Mark Wilde-Ramsing and Linda Carnes-McNaughton: Queen Anne Appears Aboard QAR

Blackbeard's Sunken PrizeToday, we welcome a guest post from Mark Wilde-Ramsing and Linda Carnes-McNaughton, authors of Blackbeard’s Sunken Prize:  The 300-Year Voyage of Queen Anne’s Revenge, just published by UNC Press.

In 1717, the notorious pirate Blackbeard captured a French slaving vessel off the coast of Martinique and made it his flagship, renaming it Queen Anne’s Revenge. Over the next six months, the heavily armed ship and its crew captured all manner of riches from merchant ships sailing the Caribbean to the Carolinas. But in June 1718, with British authorities closing in, Blackbeard reportedly ran Queen Anne’s Revenge aground just off the coast of what is now North Carolina’s Fort Macon State Park. What went down with the ship remained hidden for centuries, as the legend of Blackbeard continued to swell in the public’s imagination. When divers finally discovered the wreck in 1996, it was immediately heralded as a major find in both maritime archaeology and the history of piracy in the Atlantic. Now the story of Queen Anne’s Revenge and its fearsome captain is revealed in full detail.

Blackbeard’s Sunken Prize is available now in both print and ebook editions.


Queen Anne Appears Aboard QAR

Despite careful site excavations of the Queen Anne’s Revenge wreckage and subsequent detailed disassembly of what has been recovered at the conservation lab, very few items of true monetary value have surfaced from the wreckage of this pirate ship. A finding of some significance which indicates that during the wrecking scene ole Blackbeard carried away the vast majority of moneys snagged from a half dozen merchant ships and their passengers during the Charleston harbor blockade. Despite recovering only 4 silver coins, however, one similar object, a unique brass coin weight, generates a lot of interest and excitement due to its profound and poignant markings. Here’s why we say this.

Queen Anne coin weight. (Courtesy of the North Carolina Department of Natural and Cultural Resources).
Queen Anne coin weight. (Courtesy of the North Carolina Department of Natural and Cultural Resources).

Though small in size, weighing 7.7 grams and not much more than a 1/2 inch in diameter, the Queen Anne coin weight served a significant and regal place aboard Blackbeard’s flagship. It was so named because it featured the profiled portrait of the popular monarch Queen Anne, who ruled England, Scotland and Ireland from 1702 until her death in 1714. On one side appears the embossed letter “ANNA DEI GRATIA” (Latin for Anne by the Grace of God). English monarchs were often shown on coinage in profile, left face or right face, in alternate directions based on succession; so, William III (Anne’s predecessor) was depicted by his right profile, Anne was shown by her left profile, and her successor, George I was shown in right profile, and so on. It was also common for monarchs to be depicted in classical Roman attire (to imitate Emperors), so Anne appeared with a draped bust and a garlanded wreath on her regal head.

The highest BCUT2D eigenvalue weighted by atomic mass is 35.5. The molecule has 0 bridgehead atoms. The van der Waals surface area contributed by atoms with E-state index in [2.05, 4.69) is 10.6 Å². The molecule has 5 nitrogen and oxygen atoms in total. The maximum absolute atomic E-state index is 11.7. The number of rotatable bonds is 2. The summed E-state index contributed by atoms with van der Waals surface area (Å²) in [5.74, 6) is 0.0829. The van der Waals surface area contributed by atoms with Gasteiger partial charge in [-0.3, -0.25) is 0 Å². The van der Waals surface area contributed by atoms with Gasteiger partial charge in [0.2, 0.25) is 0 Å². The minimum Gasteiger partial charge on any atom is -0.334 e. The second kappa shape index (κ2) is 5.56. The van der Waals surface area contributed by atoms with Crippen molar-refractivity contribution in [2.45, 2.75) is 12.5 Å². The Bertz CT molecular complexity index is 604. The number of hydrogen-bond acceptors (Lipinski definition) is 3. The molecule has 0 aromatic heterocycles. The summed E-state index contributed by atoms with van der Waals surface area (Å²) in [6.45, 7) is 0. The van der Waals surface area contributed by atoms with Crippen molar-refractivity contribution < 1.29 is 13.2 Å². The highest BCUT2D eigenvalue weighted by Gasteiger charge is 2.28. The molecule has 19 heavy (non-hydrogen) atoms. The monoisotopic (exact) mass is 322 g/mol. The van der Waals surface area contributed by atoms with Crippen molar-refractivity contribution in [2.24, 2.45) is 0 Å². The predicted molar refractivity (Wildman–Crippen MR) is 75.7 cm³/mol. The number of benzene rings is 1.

On the other side was embossed a crown, the word “GUINEA”, the letter “W”, and the number “1”. Rather than a coin, the copper alloy disk was used by an assayer to measure the exact weight of a true coin made of gold (in this case the measurement was one Guinea). Typically, this coin weight was part of a boxed set which included a hanging balance scale in which a coin was placed in one tray (or pan) and the weight in the opposite tray to measure any differences. Gold guineas were first made in 1663 and of course, very popular among pirates. It was also important for the freebooters to have proper weighing accouterments to divide their plunder equitably among there brotherhood.

The Queen Anne coin weight is a relatively rare piece today and its discovery provides a tantalizing link between the ship and its namesake. In 1717 Blackbeard named his stolen French ship Queen Anne’s Revenge, apparently to champion her approval of privateering, and/or conversely, as a gesture of political satire aimed at her successor and reigning king, George I. Was it intentionally left behind as unimportant to the pirates when they fled the sinking ship, or perhaps at some point it fell off the table and rolled behind furniture or slipped down through the floorboards, lost and forgotten? Regardless of what happened, we are mighty pleased that it remained on the ocean floor until we could retrieve it 300 years later!


Mark U. Wilde-Ramsing is the former deputy state archaeologist (underwater) of North Carolina and past director of the Queen Anne’s Revenge Shipwreck Project. Linda F. Carnes-McNaughton is the current program archaeologist and curator at Fort Bragg’s Cultural Resources Management Program.  You can read their previous UNC Press blog post here, and a Q&A with the authors here.